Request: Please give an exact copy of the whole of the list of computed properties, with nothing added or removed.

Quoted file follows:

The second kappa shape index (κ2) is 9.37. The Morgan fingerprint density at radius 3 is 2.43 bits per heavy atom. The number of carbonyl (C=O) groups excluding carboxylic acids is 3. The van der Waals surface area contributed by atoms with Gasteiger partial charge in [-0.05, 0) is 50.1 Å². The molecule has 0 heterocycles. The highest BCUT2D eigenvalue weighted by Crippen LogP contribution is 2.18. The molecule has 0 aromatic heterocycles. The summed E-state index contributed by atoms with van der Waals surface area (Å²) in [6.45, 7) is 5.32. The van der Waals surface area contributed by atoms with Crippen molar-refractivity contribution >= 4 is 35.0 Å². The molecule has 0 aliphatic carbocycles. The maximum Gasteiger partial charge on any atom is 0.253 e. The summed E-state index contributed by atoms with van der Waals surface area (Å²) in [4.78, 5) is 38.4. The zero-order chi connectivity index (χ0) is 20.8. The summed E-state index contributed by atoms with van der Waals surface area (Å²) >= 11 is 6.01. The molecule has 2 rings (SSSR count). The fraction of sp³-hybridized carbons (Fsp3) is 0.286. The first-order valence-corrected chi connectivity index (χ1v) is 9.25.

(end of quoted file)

The second kappa shape index (κ2) is 9.37. The Morgan fingerprint density at radius 3 is 2.43 bits per heavy atom. The number of carbonyl (C=O) groups excluding carboxylic acids is 3. The van der Waals surface area contributed by atoms with Gasteiger partial charge in [-0.05, 0) is 50.1 Å². The molecule has 0 heterocycles. The highest BCUT2D eigenvalue weighted by Crippen LogP contribution is 2.18. The molecule has 0 aromatic heterocycles. The summed E-state index contributed by atoms with van der Waals surface area (Å²) in [6.45, 7) is 5.32. The van der Waals surface area contributed by atoms with Crippen molar-refractivity contribution >= 4 is 35.0 Å². The molecule has 0 aliphatic carbocycles. The maximum Gasteiger partial charge on any atom is 0.253 e. The summed E-state index contributed by atoms with van der Waals surface area (Å²) in [4.78, 5) is 38.4. The zero-order chi connectivity index (χ0) is 20.8. The summed E-state index contributed by atoms with van der Waals surface area (Å²) >= 11 is 6.01. The molecule has 2 rings (SSSR count). The fraction of sp³-hybridized carbons (Fsp3) is 0.286. The first-order valence-corrected chi connectivity index (χ1v) is 9.25.